But a tragic variation on this theme is when one spouse wants to be prepared, and the other does not. It’s one thing to face the ridicule or hostility of friends or extended relatives. It’s a whole different ballgame if that ridicule or hostility is coming from your spouse, the person you took vows with. What then?
I had such a difficult time coming up with possible solutions to this issue that I posed the question on my blog; namely how does one convince one’s spouse about the benefits of preparedness? Needless to say there was no clear-cut “Here’s the answer!” solution, but following are some ideas that might influence a reluctant spouse to embrace a more prepared lifestyle.
• Security. Emphasize the benefits of the physical security that comes with being prepared. Women often have an instinctive need for security, whether it means food in the pantry or a healthy savings account. Most men are hard-wired to want to protect their family. Both these instincts are correct; and both can be seen from a preparedness angle.
• Play on strengths. If the unconvinced spouse has an existing “prepper” interest that can be useful in a preparedness lifestyle, encourage it. Perhaps the unbelieving spouse loves firearms, or gardening, or the thought of rural life, or canning, or sewing, or mechanics, some other aspect which can be played up.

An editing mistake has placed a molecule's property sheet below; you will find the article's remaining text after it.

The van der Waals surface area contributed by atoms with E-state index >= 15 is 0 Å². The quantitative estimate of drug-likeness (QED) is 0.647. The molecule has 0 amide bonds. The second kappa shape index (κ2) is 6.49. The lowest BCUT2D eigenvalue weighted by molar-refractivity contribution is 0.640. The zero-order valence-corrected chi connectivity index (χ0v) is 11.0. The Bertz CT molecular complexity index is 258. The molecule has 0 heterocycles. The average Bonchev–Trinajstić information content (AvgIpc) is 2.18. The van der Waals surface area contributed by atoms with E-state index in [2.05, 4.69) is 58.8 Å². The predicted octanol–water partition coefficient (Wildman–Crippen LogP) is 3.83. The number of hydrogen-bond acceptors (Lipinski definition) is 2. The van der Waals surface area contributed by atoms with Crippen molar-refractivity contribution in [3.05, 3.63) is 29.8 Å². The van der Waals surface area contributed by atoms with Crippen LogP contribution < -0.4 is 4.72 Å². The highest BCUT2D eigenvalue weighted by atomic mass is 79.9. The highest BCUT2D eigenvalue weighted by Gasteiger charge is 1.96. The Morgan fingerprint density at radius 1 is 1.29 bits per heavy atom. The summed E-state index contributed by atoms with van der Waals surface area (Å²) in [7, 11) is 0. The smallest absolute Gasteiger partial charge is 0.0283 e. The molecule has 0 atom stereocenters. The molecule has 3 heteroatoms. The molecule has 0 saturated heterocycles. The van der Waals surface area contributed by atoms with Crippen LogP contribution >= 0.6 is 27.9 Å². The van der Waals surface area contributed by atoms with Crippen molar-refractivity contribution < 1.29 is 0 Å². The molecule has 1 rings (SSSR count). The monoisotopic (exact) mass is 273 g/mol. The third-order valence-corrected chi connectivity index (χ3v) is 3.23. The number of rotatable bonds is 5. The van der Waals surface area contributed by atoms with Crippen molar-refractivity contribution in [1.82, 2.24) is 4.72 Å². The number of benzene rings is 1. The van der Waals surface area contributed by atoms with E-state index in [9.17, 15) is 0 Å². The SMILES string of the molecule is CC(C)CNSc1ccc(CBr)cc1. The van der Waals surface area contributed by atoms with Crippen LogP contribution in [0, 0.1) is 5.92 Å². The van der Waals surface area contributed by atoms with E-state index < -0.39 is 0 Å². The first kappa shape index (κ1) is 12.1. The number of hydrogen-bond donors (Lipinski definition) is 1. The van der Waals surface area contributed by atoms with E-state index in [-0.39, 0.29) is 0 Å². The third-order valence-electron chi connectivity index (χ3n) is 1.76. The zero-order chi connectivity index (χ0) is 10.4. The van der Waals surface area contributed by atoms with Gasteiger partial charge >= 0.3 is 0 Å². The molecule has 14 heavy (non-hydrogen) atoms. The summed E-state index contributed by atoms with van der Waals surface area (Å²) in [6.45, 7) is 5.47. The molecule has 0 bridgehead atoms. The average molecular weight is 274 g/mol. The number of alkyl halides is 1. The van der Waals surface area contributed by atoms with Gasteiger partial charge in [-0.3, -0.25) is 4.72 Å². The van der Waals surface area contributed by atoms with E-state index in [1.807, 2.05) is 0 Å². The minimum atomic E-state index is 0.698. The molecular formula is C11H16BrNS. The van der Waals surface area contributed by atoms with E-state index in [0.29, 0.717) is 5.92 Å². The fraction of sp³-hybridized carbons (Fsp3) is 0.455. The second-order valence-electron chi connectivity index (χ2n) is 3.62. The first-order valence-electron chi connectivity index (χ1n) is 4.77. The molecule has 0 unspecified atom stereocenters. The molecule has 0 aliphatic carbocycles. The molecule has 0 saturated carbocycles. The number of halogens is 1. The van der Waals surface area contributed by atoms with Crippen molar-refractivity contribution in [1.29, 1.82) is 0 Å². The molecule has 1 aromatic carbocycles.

• Learn the objections. Why isn’t the other spouse interested? Is it because they don’t believe something could ever happen to them? Is it because it’s too much work? Is it because they’re afraid of the unknown, such as moving to the country? If the other person’s concerns are verbalized and respectfully addressed, he or she may start to come around.
• Don’t nag or push. I know we all want to be prepared NOW, but if your spouse isn’t on board, then nagging or pushing will only make them resist and pull back. Gentle persuasion is more powerful and effective in the long run than banging someone upside the head.
• Don't be secretive. While I would never suggest you keep secrets from your spouse, nothing prevents you from quietly preparing as best you can alone. Shrug and say it’s your little idiosyncrasy to buy extra food and stash it in buckets in the basement. Begin to accumulate a reference library and various non-electric options. Don’t make a big deal out of it, but don’t be secretive either.
• Let experience be the teacher. If a short-term emergency (such as a power outage) should happen, gently point out either (a) you can weather the emergency quite easily because of your preparations, or (b) wouldn’t it have been nice if you’d had preparations in place to handle the emergency? Nothing teaches like experience, and that experience in handling a short-term emergency can be either good or bad.